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200 reasons to say thank you

It's never a good idea to try and speak for a whole nation. But on Wednesday, it was a risk worth taking. To Sachin Tendulkar, on whom more words have been written than any other cricketer, including Sir Don Bradman, two words will suffice: “Thank you.” Anand Vasu reports.

cricket Updated: Feb 25, 2010 00:09 IST
Anand Vasu

It's never a good idea to try and speak for a whole nation. But on Wednesday, it was a risk worth taking. To Sachin Tendulkar, on whom more words have been written than any other cricketer, including Sir Don Bradman, two words will suffice: “Thank you.”

Over the last two decades and more, the numbers have piled up, sometimes beyond comprehension. He owns every record worth keeping, but the ODI double-hundred, a threshold never crossed in 2962 matches, is something you will all remember, because it’s not something expected.

It’s not an incremental achievement, not another Test hundred or ODI run that just stretches his dominance. It was an effort that sealed a series win and reaffirmed India’s dominance.

This double hundred is something new from Sachin, something fresh for a country of adoring and massively demanding fans. That he can still produce performances that make you sit up and take notice is a tribute to the longevity of his appeal.

For the best part, Indians are envious of Tendulkar: of the money he has earned, the cars he drives, the stories of him shopping for furniture in Europe, the picture in every second hoarding. The question that isn’t asked quite so often, is just how much Tendulkar has done for India.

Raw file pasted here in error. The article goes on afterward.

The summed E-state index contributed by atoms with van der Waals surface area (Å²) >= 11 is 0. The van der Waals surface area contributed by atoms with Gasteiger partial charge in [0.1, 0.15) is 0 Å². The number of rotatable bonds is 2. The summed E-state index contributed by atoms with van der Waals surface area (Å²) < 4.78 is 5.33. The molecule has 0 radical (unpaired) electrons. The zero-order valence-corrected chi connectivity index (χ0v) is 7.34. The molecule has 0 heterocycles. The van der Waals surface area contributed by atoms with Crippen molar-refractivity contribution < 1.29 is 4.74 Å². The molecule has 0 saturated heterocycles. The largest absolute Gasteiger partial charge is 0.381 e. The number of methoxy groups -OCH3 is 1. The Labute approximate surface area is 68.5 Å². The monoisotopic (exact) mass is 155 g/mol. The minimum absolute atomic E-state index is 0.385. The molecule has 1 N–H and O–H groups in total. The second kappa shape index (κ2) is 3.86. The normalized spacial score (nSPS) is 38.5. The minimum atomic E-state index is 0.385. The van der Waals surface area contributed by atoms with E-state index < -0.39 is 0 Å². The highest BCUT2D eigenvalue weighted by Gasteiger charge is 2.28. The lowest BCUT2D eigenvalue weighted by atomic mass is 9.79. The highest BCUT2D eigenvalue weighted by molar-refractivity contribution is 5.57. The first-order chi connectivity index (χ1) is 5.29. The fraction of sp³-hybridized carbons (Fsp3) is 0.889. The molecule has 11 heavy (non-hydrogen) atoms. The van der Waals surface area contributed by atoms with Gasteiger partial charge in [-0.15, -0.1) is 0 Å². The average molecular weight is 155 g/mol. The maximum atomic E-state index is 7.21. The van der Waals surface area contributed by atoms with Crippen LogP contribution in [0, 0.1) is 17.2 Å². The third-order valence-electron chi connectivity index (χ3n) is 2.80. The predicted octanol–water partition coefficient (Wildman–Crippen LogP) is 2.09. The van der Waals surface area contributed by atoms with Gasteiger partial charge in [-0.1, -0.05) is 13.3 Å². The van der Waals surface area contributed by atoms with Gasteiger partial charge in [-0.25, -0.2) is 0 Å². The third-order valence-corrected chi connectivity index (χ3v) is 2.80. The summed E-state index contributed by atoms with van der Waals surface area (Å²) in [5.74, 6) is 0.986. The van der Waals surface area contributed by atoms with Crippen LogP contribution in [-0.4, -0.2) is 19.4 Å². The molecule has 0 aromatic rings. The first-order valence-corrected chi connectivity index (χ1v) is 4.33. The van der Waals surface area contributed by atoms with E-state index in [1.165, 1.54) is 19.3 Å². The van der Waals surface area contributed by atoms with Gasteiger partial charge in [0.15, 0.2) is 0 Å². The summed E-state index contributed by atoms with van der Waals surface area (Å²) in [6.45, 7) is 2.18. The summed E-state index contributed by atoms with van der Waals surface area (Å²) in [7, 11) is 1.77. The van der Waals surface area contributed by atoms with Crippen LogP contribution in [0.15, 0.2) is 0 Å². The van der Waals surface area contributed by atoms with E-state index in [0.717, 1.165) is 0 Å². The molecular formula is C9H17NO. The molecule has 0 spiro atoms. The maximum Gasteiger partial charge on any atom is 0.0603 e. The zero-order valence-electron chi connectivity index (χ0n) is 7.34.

Remember the curly-haired cherub — there’s really no other word for it — who got hit in the face on his first tour of Pakistan as a 16-year-old, back in 1989, but refused to leave the batting crease? Or perhaps the Desert Storm series, in Sharjah in 1998, where he attacked Australia’s bowlers so relentlessly that the bullies were left begging umpires for ridiculous lbw decisions? Or the World Cup in South Africa when he dismissed Shoaib Akhtar from his presence with such authority that the issue was settled well before the winning runs were hit?

A couple of years ago, Tendulkar also brought the tennis elbow, an affliction common to the sport its named after but not so well known in cricket, to the attention of the Indian populace. During that time, he made a rare personal admission.

“What brought tears to my eyes was the fact that my son Arjun wanted to play with me, wanted me to carry him, but I had to tell him to be careful, because of the elbow,” he said. Coming from anyone else, it would have sounded cheesy, corny almost. But Tendulkar has given, and continues to give so much to Indian cricket, that it touched a chord with every father, and some prospective ones.

On the day, it was fitting that Mahendra Singh Dhoni was brutalising bowlers at the other end. The bruiser from Ranchi has often been offered as a posterboy for the small towns, the very opposite of Tendulkar, who learned his cricket at Shivaji Park, the one-time cradle of Indian cricket. At a time when all the talk was about phasing out the seniors, Dhoni rose to prominence and eventually assumed the captaincy. Sourav Ganguly and Anil Kumble moved on, and in Dhoni’s watch Rahul Dravid and VVS Laxman have flourished. In the mad scramble of celebrating New India, Dhoni never forgot those who have driven India’s rise to the top.

To Tendulkar, today, he will no doubt say: “Thank you,” and we should all join him in this.